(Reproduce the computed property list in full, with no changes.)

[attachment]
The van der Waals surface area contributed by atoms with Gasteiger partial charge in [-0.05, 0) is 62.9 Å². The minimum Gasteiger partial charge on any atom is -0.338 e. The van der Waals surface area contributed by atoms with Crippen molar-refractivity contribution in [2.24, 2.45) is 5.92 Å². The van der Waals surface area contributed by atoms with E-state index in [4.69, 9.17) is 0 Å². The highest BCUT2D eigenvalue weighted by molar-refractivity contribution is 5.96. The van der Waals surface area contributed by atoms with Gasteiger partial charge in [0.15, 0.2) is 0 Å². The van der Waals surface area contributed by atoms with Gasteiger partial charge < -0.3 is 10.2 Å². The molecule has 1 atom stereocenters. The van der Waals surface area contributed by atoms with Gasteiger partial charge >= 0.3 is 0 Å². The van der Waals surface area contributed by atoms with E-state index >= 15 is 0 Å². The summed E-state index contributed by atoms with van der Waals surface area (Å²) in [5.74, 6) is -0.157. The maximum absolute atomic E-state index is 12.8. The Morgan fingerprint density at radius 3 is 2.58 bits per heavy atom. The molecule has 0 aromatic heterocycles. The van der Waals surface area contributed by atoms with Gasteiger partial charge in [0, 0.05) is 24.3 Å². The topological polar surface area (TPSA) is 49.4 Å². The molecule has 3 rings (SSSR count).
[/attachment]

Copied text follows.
The van der Waals surface area contributed by atoms with Gasteiger partial charge in [-0.05, 0) is 62.9 Å². The minimum Gasteiger partial charge on any atom is -0.338 e. The van der Waals surface area contributed by atoms with Crippen molar-refractivity contribution in [2.24, 2.45) is 5.92 Å². The van der Waals surface area contributed by atoms with E-state index in [4.69, 9.17) is 0 Å². The highest BCUT2D eigenvalue weighted by molar-refractivity contribution is 5.96. The van der Waals surface area contributed by atoms with Gasteiger partial charge in [0.15, 0.2) is 0 Å². The van der Waals surface area contributed by atoms with Gasteiger partial charge < -0.3 is 10.2 Å². The molecule has 1 atom stereocenters. The van der Waals surface area contributed by atoms with Gasteiger partial charge >= 0.3 is 0 Å². The van der Waals surface area contributed by atoms with E-state index >= 15 is 0 Å². The summed E-state index contributed by atoms with van der Waals surface area (Å²) in [5.74, 6) is -0.157. The maximum absolute atomic E-state index is 12.8. The Morgan fingerprint density at radius 3 is 2.58 bits per heavy atom. The molecule has 0 aromatic heterocycles. The van der Waals surface area contributed by atoms with Gasteiger partial charge in [0, 0.05) is 24.3 Å². The topological polar surface area (TPSA) is 49.4 Å². The molecule has 3 rings (SSSR count).